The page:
379 }
380
381 # Put back the old sub (if there was one).
382
383 if ($sub_ref) {
384
385 no strict; ## no critic
386 *{ $pkg_sym . $sub_name } = $sub_ref;
387 }
388 }
389
390 return;
391}
392
393sub unimport {
394 my $class = shift;
395
396 # Calling "no Fatal" must start with ":lexical"
397 if ($_[0] ne LEXICAL_TAG) {
398 croak(sprintf(ERROR_NO_LEX,$class));
399 }
400
401 shift @_; # Remove :lexical
402
403 my $pkg = (caller)[0];
404
405 # If we've been called with arguments, then the developer
406 # has explicitly stated 'no autodie qw(blah)',
407 # in which case, we disable Fatalistic behaviour for 'blah'.
408
409 my @unimport_these = @_ ? @_ : ':all';
410
411 while (my $symbol = shift @unimport_these) {
412
413 if ($symbol =~ /^:/) {
414
415 # Looks like a tag! Expand it!
416 push(@unimport_these, @{ $TAGS{$symbol} });
417
418 next;
419 }
420
421 my $sub = $symbol;
422 $sub = "${pkg}::$sub" unless $sub =~ /::/;
423
424 # If 'blah' was already enabled with Fatal (which has package
425 # scope) then, this is considered an error.
426
427 if (exists $Package_Fatal{$sub}) {
428 croak(sprintf(ERROR_AUTODIE_CONFLICT,$symbol,$symbol));
429 }
430
431 # Record 'no autodie qw($sub)' as being in effect.
432 # This is to catch conflicting semantics elsewhere
433 # (eg, mixing Fatal with no autodie)
434
435 $^H{$NO_PACKAGE}{$sub} = 1;
436
437 if (my $original_sub = $Original_user_sub{$sub}) {
438 # Hey, we've got an original one of these, put it back.
439 $class->_install_subs($pkg, { $symbol => $original_sub });
440 next;
441 }
442
443 # We don't have an original copy of the sub, on the assumption
444 # it's core (or doesn't exist), we'll just nuke it.
445
446 $class->_install_subs($pkg,{ $symbol => undef });
447
448 }
449
450 return;
451
452}
453
454# TODO - This is rather terribly inefficient right now.
455
456# NB: Perl::Critic's dump-autodie-tag-contents depends upon this
457# continuing to work.
458
459{
460 my %tag_cache;
461
462 sub _expand_tag {
463 my ($class, $tag) = @_;
464
465 if (my $cached = $tag_cache{$tag}) {
466 return $cached;
467 }
468
469 if (not exists $TAGS{$tag}) {
470 croak "Invalid exception class $tag";
471 }
472
473 my @to_process = @{$TAGS{$tag}};
474
475 my @taglist = ();
476
477 while (my $item = shift @to_process) {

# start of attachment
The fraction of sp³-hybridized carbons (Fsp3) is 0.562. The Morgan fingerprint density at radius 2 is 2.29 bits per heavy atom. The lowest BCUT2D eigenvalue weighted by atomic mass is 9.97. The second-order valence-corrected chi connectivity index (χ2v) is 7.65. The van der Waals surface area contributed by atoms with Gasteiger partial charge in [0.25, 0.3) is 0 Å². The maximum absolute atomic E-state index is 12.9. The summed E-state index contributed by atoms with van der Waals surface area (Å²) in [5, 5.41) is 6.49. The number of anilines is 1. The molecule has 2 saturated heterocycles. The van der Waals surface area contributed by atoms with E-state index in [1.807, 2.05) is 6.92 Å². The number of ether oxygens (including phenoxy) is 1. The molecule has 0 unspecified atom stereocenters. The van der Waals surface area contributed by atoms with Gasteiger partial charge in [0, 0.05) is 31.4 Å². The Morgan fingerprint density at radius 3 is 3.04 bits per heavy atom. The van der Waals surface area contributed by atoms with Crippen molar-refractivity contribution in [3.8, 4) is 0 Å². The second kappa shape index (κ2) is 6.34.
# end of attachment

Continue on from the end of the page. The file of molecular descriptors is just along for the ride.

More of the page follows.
478 if ($item =~ /^:/) {
a009834b 479 # Expand :tags
0b09a93a 480 push(@to_process, @{$TAGS{$item}} );
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481 }
482 else {
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483 push(@taglist, "CORE::$item");
484 }
485 }
486
487 $tag_cache{$tag} = \@taglist;
488
489 return \@taglist;
490
491 }
492
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493}
494
0b09a93a 495# This code is from the original Fatal. It scares me.
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496# It is 100% compatible with the 5.10.0 Fatal module, right down
497# to the scary 'XXXX' comment. ;)
0b09a93a 498
e92e55da 499sub fill_protos {
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500 my $proto = shift;
501 my ($n, $isref, @out, @out1, $seen_semi) = -1;
502 while ($proto =~ /\S/) {
503 $n++;
504 push(@out1,[$n,@out]) if $seen_semi;
505 push(@out, $1 . "{\$_[$n]}"), next if $proto =~ s/^\s*\\([\@%\$\&])//;
506 push(@out, "\$_[$n]"), next if $proto =~ s/^\s*([_*\$&])//;
507 push(@out, "\@_[$n..\$#_]"), last if $proto =~ s/^\s*(;\s*)?\@//;
508 $seen_semi = 1, $n--, next if $proto =~ s/^\s*;//; # XXXX ????
509 die "Internal error: Unknown prototype letters: \"$proto\"";
510 }
511 push(@out1,[$n+1,@out]);
512 return @out1;
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513}
514
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515# This is a backwards compatible version of _write_invocation. It's
516# recommended you don't use it.
0b09a93a 517
e92e55da 518sub write_invocation {
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519 my ($core, $call, $name, $void, @args) = @_;
520
521 return Fatal->_write_invocation(
522 $core, $call, $name, $void,
523 0, # Lexical flag
524 undef, # Sub, unused in legacy mode
525 undef, # Subref, unused in legacy mode.
526 @args
527 );
528}
529
530# This version of _write_invocation is used internally. It's not
531# recommended you call it from external code, as the interface WILL
532# change in the future.
533
534sub _write_invocation {
535
536 my ($class, $core, $call, $name, $void, $lexical, $sub, $sref, @argvs) = @_;
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537
538 if (@argvs == 1) { # No optional arguments
539
540 my @argv = @{$argvs[0]};
541 shift @argv;
542
9b657a62 543 return $class->_one_invocation($core,$call,$name,$void,$sub,! $lexical, $sref, @argv);